By: Shelley Nelson
Washington D.C. doesn’t have an ideology problem; it has a math problem.
That’s according to Sen. Ron Johnson, the Oshkosh Republican who defeated former Wisconsin Sen. Russ Feingold in November.
Johnson stopped at the Superior Telegram a week ago to discuss the state of the economy, his a proposal he put forth a moratorium on new regulations until jobs are created and unemployment drops, and what it’s going to take to balance the federal budget.
“I’ve always thought this was going to be a two step process,” Johnson said of balancing the budget. “I don’t think you’re going to find the political will to actually do the spending controls — prioritize spending, reform the entitlement programs — first of all, until we have a statutory requirement to do so, and in the end, I think you need a constitutional amendment.”
While the house and senate were debating how to come to an agreement that would allow both legislative bodies to come to an agreement on spending limits to raise the nation’s debt ceiling, Johnson made a plea to fellow senators to consider adopting Cut, Cap and Balance — a legislative proposal that went nowhere in the debate.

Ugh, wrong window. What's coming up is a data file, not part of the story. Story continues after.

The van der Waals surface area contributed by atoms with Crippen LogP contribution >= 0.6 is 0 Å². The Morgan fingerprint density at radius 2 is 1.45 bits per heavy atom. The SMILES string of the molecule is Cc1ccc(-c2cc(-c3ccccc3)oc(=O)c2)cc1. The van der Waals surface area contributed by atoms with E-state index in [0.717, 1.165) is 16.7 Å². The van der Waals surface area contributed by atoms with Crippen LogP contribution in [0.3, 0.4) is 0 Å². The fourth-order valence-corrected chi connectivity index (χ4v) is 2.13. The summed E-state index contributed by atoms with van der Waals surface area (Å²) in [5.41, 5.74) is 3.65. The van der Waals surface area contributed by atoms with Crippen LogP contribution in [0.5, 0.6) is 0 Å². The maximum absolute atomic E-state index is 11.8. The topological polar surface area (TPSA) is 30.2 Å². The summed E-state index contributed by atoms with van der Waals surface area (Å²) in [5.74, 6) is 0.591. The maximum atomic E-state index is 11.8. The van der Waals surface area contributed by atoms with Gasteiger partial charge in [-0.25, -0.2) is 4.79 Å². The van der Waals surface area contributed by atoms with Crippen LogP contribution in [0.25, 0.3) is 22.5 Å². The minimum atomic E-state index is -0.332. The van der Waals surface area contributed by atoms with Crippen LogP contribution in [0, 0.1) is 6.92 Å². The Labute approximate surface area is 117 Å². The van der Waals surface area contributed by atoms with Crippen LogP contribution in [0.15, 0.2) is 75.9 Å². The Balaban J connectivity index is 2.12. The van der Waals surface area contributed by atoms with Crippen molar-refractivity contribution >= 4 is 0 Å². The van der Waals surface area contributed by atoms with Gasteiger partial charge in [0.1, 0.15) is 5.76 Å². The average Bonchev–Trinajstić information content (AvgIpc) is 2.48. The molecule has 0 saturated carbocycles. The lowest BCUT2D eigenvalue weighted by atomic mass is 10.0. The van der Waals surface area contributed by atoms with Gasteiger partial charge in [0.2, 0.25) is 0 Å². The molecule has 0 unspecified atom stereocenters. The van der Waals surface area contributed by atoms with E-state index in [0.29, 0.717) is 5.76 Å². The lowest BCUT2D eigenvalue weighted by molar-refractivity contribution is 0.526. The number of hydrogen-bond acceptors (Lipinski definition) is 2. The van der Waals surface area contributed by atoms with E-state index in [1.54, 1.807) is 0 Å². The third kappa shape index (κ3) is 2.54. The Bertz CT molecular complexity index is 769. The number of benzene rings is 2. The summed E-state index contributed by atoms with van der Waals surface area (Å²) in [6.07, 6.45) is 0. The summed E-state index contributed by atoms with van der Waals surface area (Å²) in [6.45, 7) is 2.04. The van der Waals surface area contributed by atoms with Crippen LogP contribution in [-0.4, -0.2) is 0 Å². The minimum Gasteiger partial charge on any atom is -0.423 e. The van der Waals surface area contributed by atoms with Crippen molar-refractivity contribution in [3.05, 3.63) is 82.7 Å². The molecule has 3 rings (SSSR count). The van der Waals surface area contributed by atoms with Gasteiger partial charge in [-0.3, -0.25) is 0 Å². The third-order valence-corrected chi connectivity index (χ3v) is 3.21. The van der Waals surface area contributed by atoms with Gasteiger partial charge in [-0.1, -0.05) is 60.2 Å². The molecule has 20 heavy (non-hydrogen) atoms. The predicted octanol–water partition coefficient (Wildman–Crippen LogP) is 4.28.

“Until you cut spending — actually cut, like real cuts from the previous year, like $100 billion, I think that’s the only way you cut close to $1 trillion over 10 years, because you can actually lower the baseline,” Johnson said. “Then you’ve locked in structural spending reductions.”
Johnson said the recent debate in Washington D.C. wasn’t about cutting federal spending; it was about reducing the rate of growth. The only actual cuts that were made were to discretionary accounts, about $10 billion in total over the next two years, he said.
“Our total budget is not declining,” Johnson said. “It’s continuing to grow … we’re not actually talking about cutting. I think that’s an important distinction … we’re trying to limit its growth.”
Johnson said bona fide cuts are just the first step. A cap on federal spending would have limited growth based on the nation’s gross domestic product. And finally, he said, the goal was for the House of Representatives and Senate to raise the debt ceiling only after passing a constitutional amendment and send it out to the states to consider, but no one was willing to risk default he said. “We weren’t going to let that happen,” Johnson said.
“The fact is most states operate with a balance budget amendment; certainly Wisconsin does,” Johnson said. He said while the deficit was difficult to fix in Wisconsin, he said the federal deficit is ten times worse to deal with and there are no spending controls in place.